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'Let's Be Cops' review: Not unwatchable, just very disappointing

Let's Be Cops


The best parts of this flat buddy cop flick are in the movie trailer.

'Let's Be Cops' / 20th Century Fox
20th Century Fox

In short: Two struggling friends (Jake Johnson and Damon Wayans Jr.) begin dressing up as police officers to impress girls and feel better about their own lives. (watch the trailer)

Try as they might, not even the intrinsic combined charm of Johnson and Wayans Jr. can save this alleged 'comedy' that brings absolutely nothing new to the table. There are single scenes of "Lethal Weapon" or "22 Jump Street" that are more enjoyable than the totality of this bland attempt to capitalize on the popularity of the "New Girl" co-stars.

Find showtimes for "Let's Be Cops"

Almost nothing in this film works quite right. The chuckles-to-laughs ratio is sadly unbalanced more toward the former. The dramatic tension between the friends - who are disappointed the way their lives have turned out - is forced and fails to give this anemic story any weight or significance. And for a film that spends the first two acts being silly in its take on police activity, "Let's Be Cops" becomes oddly sanctimonious in the third act, capped by a preachy monologue stressing how unfunny and serious gun violence and crime actually are in the real world.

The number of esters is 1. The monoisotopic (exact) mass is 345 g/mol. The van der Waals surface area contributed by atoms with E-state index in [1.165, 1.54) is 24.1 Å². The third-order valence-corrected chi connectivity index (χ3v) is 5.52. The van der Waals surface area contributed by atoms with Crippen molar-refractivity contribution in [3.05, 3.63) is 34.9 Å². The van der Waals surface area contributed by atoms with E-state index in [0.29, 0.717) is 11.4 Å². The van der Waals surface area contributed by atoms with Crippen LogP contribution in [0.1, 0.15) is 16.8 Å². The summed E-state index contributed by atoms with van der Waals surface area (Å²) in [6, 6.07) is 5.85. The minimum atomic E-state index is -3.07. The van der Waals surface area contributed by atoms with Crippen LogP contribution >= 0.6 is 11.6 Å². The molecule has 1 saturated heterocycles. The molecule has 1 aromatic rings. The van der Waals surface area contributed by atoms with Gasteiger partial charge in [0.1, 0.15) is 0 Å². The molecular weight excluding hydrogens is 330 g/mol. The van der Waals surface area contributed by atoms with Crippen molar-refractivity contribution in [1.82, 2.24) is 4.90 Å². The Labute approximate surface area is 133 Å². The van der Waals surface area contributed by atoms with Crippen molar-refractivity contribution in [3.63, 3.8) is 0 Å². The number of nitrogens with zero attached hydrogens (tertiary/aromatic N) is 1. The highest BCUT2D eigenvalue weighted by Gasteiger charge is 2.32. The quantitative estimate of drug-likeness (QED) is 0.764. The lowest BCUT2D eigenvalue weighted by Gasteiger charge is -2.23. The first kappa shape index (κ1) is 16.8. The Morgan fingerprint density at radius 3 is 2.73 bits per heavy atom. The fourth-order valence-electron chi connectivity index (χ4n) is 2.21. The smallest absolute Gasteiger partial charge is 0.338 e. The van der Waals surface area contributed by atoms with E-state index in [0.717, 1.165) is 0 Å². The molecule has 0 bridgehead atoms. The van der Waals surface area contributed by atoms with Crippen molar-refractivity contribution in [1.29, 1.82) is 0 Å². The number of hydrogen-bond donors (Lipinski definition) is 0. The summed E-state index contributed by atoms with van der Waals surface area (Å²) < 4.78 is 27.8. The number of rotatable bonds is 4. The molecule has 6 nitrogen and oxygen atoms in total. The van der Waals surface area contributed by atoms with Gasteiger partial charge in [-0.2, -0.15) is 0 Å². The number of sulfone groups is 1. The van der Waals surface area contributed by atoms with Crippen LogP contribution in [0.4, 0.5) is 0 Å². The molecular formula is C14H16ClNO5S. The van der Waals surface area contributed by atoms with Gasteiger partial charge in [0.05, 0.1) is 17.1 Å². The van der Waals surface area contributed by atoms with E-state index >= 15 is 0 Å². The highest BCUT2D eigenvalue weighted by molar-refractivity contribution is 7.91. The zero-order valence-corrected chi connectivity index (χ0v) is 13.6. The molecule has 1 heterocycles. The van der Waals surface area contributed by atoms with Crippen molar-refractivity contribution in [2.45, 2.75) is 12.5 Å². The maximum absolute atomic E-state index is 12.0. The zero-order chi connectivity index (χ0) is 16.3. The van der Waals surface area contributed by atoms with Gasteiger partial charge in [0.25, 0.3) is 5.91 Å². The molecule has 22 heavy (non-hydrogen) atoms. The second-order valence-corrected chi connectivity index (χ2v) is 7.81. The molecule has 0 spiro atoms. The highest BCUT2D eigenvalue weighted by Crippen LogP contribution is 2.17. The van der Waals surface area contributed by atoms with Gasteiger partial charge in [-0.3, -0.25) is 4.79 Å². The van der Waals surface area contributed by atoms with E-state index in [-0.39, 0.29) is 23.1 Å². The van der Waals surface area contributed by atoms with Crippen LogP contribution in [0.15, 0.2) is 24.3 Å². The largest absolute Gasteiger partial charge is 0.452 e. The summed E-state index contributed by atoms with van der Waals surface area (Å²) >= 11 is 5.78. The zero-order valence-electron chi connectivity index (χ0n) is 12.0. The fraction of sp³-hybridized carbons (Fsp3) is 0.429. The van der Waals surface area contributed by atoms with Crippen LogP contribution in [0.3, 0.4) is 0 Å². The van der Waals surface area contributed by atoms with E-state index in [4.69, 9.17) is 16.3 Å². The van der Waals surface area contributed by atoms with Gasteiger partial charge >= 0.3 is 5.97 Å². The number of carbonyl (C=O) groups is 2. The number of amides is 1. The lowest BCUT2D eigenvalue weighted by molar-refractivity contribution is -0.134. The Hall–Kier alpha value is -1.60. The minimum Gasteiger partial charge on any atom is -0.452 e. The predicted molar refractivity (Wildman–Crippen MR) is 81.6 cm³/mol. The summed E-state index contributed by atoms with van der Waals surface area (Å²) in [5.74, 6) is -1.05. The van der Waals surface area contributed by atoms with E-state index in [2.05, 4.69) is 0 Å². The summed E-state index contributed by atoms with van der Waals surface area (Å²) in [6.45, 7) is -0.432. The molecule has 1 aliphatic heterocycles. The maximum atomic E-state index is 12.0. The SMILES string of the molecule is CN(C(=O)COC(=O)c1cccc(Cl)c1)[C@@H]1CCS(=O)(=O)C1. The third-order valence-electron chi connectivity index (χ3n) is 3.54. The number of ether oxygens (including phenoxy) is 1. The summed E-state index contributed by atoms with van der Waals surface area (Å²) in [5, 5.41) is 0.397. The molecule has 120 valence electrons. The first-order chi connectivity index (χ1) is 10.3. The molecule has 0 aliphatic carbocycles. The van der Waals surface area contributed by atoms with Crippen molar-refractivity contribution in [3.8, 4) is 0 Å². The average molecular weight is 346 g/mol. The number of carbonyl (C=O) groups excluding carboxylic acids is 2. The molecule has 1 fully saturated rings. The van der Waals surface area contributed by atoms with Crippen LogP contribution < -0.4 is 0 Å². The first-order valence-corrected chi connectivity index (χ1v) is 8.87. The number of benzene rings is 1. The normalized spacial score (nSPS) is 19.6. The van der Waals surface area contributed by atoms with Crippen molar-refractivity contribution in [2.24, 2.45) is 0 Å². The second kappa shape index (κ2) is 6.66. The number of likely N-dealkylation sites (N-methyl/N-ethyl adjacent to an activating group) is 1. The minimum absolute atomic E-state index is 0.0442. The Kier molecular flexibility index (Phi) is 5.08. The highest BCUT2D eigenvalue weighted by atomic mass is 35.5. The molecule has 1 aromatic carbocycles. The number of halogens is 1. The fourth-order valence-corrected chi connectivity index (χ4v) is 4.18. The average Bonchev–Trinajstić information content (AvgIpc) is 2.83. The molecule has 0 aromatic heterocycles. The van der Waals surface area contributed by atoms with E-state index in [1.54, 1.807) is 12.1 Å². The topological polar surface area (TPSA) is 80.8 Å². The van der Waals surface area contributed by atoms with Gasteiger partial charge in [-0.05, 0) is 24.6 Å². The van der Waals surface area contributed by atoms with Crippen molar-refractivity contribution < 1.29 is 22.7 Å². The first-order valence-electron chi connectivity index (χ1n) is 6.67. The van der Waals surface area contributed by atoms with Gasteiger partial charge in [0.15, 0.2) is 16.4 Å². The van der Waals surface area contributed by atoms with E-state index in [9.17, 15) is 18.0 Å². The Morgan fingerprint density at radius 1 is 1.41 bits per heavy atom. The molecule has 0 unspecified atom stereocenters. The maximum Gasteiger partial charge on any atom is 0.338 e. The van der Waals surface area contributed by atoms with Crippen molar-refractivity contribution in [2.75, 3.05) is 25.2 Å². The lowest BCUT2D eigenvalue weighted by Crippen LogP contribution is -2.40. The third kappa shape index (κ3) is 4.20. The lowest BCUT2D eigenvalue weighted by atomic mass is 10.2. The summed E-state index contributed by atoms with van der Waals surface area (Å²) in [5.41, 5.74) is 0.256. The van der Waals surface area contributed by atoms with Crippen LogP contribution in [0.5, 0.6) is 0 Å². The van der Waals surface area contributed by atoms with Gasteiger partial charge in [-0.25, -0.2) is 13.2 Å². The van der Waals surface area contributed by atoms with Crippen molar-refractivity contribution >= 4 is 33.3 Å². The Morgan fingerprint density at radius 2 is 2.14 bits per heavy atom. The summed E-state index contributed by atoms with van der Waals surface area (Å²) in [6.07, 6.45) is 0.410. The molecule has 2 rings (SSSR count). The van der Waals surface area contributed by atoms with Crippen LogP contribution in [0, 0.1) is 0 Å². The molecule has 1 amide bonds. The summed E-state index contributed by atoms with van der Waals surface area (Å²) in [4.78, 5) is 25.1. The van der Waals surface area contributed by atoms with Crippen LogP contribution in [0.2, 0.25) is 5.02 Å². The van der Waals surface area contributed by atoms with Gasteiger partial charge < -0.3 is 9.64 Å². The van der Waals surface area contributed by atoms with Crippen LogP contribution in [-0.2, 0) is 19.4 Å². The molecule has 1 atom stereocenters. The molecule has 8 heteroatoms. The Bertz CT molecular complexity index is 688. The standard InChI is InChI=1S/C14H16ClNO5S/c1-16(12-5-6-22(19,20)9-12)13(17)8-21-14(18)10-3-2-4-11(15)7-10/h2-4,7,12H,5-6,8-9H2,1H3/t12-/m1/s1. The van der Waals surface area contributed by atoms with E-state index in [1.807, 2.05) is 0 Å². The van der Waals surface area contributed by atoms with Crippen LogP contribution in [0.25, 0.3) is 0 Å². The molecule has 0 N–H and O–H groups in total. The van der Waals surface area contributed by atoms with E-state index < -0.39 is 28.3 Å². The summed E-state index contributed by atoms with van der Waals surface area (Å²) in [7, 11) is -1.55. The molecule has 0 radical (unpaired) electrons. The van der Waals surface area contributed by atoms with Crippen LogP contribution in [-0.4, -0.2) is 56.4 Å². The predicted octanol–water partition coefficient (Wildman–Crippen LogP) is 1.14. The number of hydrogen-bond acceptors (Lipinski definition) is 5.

The real crime of "Let's Be Cops" is how tragically misused its cast of otherwise talented supporting actors.

The usually hilarious Rob Riggle is completely wasted as a real police officer who adds nothing of comedic value - he's just a plot device that pops up whenever convenient. "Vampire Diaries" star Nina Dobrev is little more than a pretty damsel in distress who bats her eyelashes. Oscar-nominee Andy Garcia seems to be acting in a whole other movie altogether. Keegan-Michael Key's 'funny' character is little more than a wig, a crazy accent and some weird tattoos. Natasha Leggero's character is so pointless she isn't worth mentioning.

The silver lining to this disappointing comedy: Jake Johnson and Damon Wayans Jr. show that they can support a feature-length film: their chemistry and comedic talents are undeniable. But "Let's Be Cops" is simply not going to be the movie that vaults them to the level of comedy superstars.

Final verdict: "Let's Be Cops" is not nearly the fun ride it claims to be - mired by lame jokes and a sputtering plot.

"Let's Be Cops" opens in theaters nationwide Weds, Aug. 13 and is rated R for language including sexual references, some graphic nudity, violence and drug use.

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